Seriously, what’s with first person narrative in Young Adult fiction? In the eleven books I sampled this week, eight were written in first person. And while I often enjoy it as much as a third person or omniscient narrative, it does get boring to read it over and over again. I guess it’s because the reader supposedly identifies more with a first person narrative, but after a while all the voices blend into an insipid “me, me me” from a bunch of self-absorbed teenagers.
Fortunately within all that whining, there are some great voices available. This week I added another two books to my Buy Now! list (as well as Kate Elliott’s Cold Magic). At this rate, reading a book every two weeks on average, I’m going to have books to last me through 2011 before I even get to February.
Not that I’m complaining, of course. An excess of good reading is never a bad thing.
Shade by Jeri Smith-Ready: I follow Smith-Ready on Twitter and find her tweets fun, so I was intrigued to sample her debut YA (but not her first ever published) novel. The main character talks to us in first person and she’s a sarcastic teen with an attitude problem, but she doesn’t annoy me. Given her situation (born just after a Shift happened that caused all newborns to be able to speak to the wrongfully dead), I’d be pretty bitter and sarcastic too. The character does feel older than the 16 years she’s supposed to have, but having grown up on a diet of murder and gore, it’s not surprising. I’m looking forward to seeing where Smith-Ready takes me.
The Cup of The World by John Dickinson: The story starts with a girl tagging along after her peers to spy on a witch trial. She worries a lot about being caught and notices a lot of physical details around her. There’s nothing wrong with this opening, but neither does it excite me. Next!
Matched by Ally Condie: A girl in some post-apocalytic world is on the way to meet her predestined match. You think that this would interest me given that the novel I’ve just started submitting is about predestined love matches, but I got bored while the main character and her best friend talked about the upcoming ceremony while driving to the event. And boredom without doubt means it gets a Next!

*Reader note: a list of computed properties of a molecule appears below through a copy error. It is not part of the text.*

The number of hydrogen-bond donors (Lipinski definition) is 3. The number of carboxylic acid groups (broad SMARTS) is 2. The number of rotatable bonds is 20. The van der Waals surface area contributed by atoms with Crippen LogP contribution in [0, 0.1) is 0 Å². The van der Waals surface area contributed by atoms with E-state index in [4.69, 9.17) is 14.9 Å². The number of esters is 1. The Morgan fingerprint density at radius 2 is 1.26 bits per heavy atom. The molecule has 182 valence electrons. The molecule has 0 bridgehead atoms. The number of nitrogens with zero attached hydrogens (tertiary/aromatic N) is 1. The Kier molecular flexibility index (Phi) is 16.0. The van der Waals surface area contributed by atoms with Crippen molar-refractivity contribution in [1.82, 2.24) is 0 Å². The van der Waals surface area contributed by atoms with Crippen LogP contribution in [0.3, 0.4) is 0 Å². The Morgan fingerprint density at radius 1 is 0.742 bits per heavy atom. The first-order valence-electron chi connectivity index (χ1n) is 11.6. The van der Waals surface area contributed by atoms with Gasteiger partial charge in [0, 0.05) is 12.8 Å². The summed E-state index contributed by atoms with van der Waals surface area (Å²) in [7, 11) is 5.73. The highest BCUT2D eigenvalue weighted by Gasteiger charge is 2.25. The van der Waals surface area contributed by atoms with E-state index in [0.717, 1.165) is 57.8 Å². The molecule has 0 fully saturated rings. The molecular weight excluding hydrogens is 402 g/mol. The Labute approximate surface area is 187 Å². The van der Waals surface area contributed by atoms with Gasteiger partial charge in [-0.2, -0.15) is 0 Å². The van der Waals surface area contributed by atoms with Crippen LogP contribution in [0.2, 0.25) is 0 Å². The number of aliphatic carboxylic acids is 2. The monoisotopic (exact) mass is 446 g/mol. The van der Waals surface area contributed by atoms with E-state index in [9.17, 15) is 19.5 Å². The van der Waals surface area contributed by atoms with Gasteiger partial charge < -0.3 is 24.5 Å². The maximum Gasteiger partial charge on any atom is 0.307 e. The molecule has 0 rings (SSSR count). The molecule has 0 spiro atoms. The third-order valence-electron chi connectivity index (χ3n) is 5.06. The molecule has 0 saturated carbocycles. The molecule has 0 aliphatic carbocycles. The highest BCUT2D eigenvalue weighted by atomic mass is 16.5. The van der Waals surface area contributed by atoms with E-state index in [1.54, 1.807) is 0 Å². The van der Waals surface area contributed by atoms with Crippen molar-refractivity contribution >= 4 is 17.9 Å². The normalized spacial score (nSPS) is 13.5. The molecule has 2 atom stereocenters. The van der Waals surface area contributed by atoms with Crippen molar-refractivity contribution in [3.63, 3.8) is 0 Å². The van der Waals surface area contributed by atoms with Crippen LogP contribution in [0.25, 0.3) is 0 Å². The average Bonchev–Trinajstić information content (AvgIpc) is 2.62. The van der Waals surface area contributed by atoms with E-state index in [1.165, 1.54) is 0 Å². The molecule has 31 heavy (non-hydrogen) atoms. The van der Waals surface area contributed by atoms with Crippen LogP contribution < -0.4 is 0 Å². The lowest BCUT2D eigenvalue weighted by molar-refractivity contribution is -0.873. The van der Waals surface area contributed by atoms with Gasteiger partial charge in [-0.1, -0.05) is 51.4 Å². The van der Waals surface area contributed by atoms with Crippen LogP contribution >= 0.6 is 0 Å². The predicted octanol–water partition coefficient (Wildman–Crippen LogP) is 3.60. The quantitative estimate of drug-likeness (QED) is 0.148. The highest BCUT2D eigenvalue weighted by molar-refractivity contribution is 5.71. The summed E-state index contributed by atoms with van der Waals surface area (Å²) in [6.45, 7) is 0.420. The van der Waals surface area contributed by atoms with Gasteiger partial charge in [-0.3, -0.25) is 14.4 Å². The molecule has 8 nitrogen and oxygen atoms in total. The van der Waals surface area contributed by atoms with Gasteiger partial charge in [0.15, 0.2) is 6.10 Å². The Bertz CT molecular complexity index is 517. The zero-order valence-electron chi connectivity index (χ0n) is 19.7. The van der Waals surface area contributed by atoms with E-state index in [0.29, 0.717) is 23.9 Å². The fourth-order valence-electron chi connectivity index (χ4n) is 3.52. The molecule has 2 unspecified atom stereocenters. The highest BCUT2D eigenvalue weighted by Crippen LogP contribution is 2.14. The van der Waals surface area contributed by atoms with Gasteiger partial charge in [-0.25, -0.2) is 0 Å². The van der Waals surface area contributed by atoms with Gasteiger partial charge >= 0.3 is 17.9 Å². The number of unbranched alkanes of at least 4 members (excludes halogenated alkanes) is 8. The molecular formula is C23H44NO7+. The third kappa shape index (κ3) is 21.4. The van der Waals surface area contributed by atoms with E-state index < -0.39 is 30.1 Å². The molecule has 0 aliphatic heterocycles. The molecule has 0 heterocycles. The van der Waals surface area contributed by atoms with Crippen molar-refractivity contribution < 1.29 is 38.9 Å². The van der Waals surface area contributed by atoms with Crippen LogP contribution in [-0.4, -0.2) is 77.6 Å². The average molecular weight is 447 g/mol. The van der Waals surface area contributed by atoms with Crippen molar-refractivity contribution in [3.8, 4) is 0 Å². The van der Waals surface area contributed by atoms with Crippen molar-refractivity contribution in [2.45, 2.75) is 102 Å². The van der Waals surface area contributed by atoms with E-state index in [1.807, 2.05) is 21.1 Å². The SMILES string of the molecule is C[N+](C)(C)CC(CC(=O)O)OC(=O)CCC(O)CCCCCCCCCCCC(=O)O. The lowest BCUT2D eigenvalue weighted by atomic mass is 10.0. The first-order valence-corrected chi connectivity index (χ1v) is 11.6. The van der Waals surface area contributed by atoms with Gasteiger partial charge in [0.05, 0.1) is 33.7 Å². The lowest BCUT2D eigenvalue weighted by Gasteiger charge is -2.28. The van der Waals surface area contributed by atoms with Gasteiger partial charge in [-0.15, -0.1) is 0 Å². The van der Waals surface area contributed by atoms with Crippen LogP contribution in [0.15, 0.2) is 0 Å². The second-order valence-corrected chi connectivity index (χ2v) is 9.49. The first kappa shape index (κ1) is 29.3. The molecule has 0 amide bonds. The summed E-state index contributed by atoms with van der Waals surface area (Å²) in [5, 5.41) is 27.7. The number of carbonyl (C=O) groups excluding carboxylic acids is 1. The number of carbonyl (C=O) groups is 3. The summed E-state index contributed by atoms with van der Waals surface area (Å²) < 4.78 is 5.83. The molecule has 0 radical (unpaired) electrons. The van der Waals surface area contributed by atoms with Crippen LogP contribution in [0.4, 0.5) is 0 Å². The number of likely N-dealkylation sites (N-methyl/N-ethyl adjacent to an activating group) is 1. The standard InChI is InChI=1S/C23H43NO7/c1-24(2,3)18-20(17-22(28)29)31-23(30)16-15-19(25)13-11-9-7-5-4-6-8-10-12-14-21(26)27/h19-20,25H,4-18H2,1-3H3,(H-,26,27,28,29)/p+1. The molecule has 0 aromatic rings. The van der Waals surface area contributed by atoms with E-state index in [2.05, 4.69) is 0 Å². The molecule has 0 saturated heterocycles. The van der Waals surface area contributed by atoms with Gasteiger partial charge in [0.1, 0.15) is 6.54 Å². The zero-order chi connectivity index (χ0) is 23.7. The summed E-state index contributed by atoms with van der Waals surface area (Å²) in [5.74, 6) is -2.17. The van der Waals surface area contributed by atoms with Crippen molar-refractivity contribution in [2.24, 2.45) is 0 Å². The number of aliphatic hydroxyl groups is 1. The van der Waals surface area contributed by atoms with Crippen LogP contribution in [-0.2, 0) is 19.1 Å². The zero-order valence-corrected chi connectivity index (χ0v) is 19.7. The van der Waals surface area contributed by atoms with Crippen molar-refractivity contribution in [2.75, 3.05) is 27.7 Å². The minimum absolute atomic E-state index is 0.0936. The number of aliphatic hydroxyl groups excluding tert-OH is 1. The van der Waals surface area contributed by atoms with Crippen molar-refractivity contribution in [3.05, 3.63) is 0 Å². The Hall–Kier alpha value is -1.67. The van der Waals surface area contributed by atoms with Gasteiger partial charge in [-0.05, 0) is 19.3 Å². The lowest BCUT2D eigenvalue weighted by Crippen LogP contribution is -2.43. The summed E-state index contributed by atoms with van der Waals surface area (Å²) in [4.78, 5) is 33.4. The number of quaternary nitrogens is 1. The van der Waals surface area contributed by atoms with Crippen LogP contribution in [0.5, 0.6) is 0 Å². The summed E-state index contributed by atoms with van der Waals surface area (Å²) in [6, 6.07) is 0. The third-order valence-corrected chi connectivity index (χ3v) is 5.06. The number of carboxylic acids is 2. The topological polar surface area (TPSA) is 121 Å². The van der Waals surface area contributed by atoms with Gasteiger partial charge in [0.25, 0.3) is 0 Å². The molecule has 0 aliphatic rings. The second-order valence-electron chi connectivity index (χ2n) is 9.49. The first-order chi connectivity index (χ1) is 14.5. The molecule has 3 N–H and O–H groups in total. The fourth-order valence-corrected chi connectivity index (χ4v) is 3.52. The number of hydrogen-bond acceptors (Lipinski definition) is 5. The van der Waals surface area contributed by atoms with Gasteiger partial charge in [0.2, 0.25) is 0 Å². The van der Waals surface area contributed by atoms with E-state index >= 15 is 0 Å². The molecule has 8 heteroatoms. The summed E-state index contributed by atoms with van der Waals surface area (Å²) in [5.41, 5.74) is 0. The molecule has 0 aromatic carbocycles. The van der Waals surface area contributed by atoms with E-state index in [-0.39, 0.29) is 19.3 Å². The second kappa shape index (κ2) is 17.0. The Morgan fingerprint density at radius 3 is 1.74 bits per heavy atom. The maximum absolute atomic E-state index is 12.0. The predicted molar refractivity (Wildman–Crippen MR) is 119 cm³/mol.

Real Mermaids Don’t Wear Toe Rings by Helene Boudreau: First person teenaged girl with a dead mother and an awkward father. The dead parent trope has to be used with skill or the reader just won’t care enough. And in this case I couldn’t care at all. Next!
Ghost Town by Richard W. Jennings: The first sentence contains the name Chief Leopard Frog in a piece of dialogue, then drops into backstory. Patricia C. Wrede has a great article up on her blog about openings and “hooking” the reader then losing them right after. This opening, for me, offers a great example what of what Wrede talks about. As a lesson, perfect. As a possible purchase, nope. Next!
The Great Blue Yonder by Alex Shearer: Dead kid complaining about how dead kids get no respect. I don’t like complainers, dead or alive. Next!
Revealers by Kamil Vojnar & Amanda Marrone: Another whiny teenage girl complaining about her life. And yet it doesn’t feel like complaining. The world that the authors have created intrigues me enough to continue, despite the whining. It reminded me of two of my favourite escapist teen movies: Heathers and The Craft, giving the book bonus points by association and putting it on my Buy Now list.
The Naming by Alison Croggon: The book starts with a physical description of a place and a confused sense of point of view. Is it omniscient? Distant third person? External narrator? When I’m asking questions like that right at the beginning, that’s not a good sign. Next!
Dr Franklin’s Island by Ann Halam: The title suggests a cross between Frankenstein and The Island of Dr Moreau. The opening shows a bunch of kids on their way to an island to learn all about science. Things are all too obviously going to horribly wrong when they get there. I never hung out in big groups of teenagers when I was one, and I’m not about to start now. Next!
Another Pan by Daniel & Dina Nayeri: The second setence mentions vampires and while I tend to enjoy books about the god Pan (I’m assuming given the title) I’m not into vampires, plus the book starts with description-heavy prelude. Two strikes against it. Given my growing book queue, I’m not going to stick around for the third strike. Next!
Edward Beaton and the Star in the Glass by Caroline Raine & Caroline Esterhuizen: An orphanage, a small-for-his age kid and the need for a good edit (on the first page the authors use the word found in two different ways in the same sentence). Plus on the Amazon website the book cover was a different size than all the rest, telling me that the authors of this self-published effort (not a bad thing in itself) didn’t research standard formats before uploading their book. And as fellow writer Margaret Fisk says, appearances do matter. Next!
Lots of books this week and while the majority of them aren’t for me, I did find two strong maybes which makes me a very happy Kindle reader.